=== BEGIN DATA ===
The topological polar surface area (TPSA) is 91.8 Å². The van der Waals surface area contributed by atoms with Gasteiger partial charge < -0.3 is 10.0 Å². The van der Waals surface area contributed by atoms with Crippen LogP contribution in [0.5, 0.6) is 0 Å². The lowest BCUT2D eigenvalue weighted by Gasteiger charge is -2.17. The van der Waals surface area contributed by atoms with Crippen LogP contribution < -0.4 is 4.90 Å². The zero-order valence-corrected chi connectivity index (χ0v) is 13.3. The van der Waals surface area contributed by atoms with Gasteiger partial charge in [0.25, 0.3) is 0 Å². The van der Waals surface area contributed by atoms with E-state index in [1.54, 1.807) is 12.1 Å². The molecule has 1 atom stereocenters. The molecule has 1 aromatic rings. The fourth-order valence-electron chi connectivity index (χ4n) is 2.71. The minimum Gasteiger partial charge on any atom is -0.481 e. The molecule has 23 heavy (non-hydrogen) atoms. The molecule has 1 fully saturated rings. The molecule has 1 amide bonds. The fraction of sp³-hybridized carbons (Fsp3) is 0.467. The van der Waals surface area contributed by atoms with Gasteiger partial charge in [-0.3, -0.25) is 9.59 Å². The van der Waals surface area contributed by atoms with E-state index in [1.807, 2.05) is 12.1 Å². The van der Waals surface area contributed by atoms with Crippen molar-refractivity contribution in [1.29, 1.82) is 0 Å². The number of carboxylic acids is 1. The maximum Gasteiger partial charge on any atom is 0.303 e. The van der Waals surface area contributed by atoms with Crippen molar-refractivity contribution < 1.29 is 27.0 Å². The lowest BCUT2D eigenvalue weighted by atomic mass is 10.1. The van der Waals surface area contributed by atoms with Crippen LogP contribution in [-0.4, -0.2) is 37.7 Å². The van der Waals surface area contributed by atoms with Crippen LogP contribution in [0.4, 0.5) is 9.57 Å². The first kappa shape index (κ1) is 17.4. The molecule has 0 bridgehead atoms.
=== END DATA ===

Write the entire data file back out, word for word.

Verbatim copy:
The topological polar surface area (TPSA) is 91.8 Å². The van der Waals surface area contributed by atoms with Gasteiger partial charge < -0.3 is 10.0 Å². The van der Waals surface area contributed by atoms with Crippen LogP contribution in [0.5, 0.6) is 0 Å². The lowest BCUT2D eigenvalue weighted by Gasteiger charge is -2.17. The van der Waals surface area contributed by atoms with Crippen LogP contribution < -0.4 is 4.90 Å². The zero-order valence-corrected chi connectivity index (χ0v) is 13.3. The van der Waals surface area contributed by atoms with Gasteiger partial charge in [0.25, 0.3) is 0 Å². The van der Waals surface area contributed by atoms with E-state index in [1.54, 1.807) is 12.1 Å². The molecule has 1 atom stereocenters. The molecule has 1 aromatic rings. The fourth-order valence-electron chi connectivity index (χ4n) is 2.71. The minimum Gasteiger partial charge on any atom is -0.481 e. The molecule has 23 heavy (non-hydrogen) atoms. The molecule has 1 fully saturated rings. The molecule has 1 amide bonds. The fraction of sp³-hybridized carbons (Fsp3) is 0.467. The van der Waals surface area contributed by atoms with Gasteiger partial charge in [-0.3, -0.25) is 9.59 Å². The van der Waals surface area contributed by atoms with E-state index in [1.807, 2.05) is 12.1 Å². The van der Waals surface area contributed by atoms with Crippen molar-refractivity contribution in [1.29, 1.82) is 0 Å². The number of carboxylic acids is 1. The maximum Gasteiger partial charge on any atom is 0.303 e. The van der Waals surface area contributed by atoms with Crippen molar-refractivity contribution < 1.29 is 27.0 Å². The lowest BCUT2D eigenvalue weighted by atomic mass is 10.1. The van der Waals surface area contributed by atoms with Crippen LogP contribution in [-0.4, -0.2) is 37.7 Å². The van der Waals surface area contributed by atoms with Crippen LogP contribution in [0.4, 0.5) is 9.57 Å². The first kappa shape index (κ1) is 17.4. The molecule has 0 bridgehead atoms.